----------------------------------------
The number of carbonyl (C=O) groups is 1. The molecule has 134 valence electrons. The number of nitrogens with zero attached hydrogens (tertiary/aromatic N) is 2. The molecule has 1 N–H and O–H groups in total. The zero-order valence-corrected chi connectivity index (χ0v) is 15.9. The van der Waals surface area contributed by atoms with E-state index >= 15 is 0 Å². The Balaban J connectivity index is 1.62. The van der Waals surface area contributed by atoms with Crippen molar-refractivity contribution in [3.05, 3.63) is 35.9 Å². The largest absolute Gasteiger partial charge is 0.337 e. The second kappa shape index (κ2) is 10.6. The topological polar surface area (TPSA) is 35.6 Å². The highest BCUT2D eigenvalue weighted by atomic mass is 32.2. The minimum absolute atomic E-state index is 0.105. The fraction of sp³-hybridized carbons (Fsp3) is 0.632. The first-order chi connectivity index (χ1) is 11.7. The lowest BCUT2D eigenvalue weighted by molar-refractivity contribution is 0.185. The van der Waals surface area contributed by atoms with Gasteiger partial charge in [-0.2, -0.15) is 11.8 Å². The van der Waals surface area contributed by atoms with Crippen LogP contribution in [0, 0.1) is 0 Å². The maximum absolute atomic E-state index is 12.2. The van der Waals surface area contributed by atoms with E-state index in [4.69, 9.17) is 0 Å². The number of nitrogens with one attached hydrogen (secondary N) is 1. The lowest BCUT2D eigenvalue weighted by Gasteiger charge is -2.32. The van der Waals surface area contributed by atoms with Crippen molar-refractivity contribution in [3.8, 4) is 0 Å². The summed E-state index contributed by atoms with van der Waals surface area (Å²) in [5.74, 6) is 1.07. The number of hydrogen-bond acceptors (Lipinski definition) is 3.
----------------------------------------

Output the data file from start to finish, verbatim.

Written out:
The number of carbonyl (C=O) groups is 1. The molecule has 134 valence electrons. The number of nitrogens with zero attached hydrogens (tertiary/aromatic N) is 2. The molecule has 1 N–H and O–H groups in total. The zero-order valence-corrected chi connectivity index (χ0v) is 15.9. The van der Waals surface area contributed by atoms with E-state index >= 15 is 0 Å². The Balaban J connectivity index is 1.62. The van der Waals surface area contributed by atoms with Crippen molar-refractivity contribution in [3.05, 3.63) is 35.9 Å². The largest absolute Gasteiger partial charge is 0.337 e. The second kappa shape index (κ2) is 10.6. The topological polar surface area (TPSA) is 35.6 Å². The highest BCUT2D eigenvalue weighted by atomic mass is 32.2. The minimum absolute atomic E-state index is 0.105. The fraction of sp³-hybridized carbons (Fsp3) is 0.632. The first-order chi connectivity index (χ1) is 11.7. The lowest BCUT2D eigenvalue weighted by molar-refractivity contribution is 0.185. The van der Waals surface area contributed by atoms with Gasteiger partial charge in [-0.2, -0.15) is 11.8 Å². The van der Waals surface area contributed by atoms with Crippen LogP contribution in [0, 0.1) is 0 Å². The maximum absolute atomic E-state index is 12.2. The van der Waals surface area contributed by atoms with E-state index in [4.69, 9.17) is 0 Å². The number of nitrogens with one attached hydrogen (secondary N) is 1. The lowest BCUT2D eigenvalue weighted by Gasteiger charge is -2.32. The van der Waals surface area contributed by atoms with Crippen molar-refractivity contribution in [3.8, 4) is 0 Å². The summed E-state index contributed by atoms with van der Waals surface area (Å²) in [5.74, 6) is 1.07. The number of hydrogen-bond acceptors (Lipinski definition) is 3.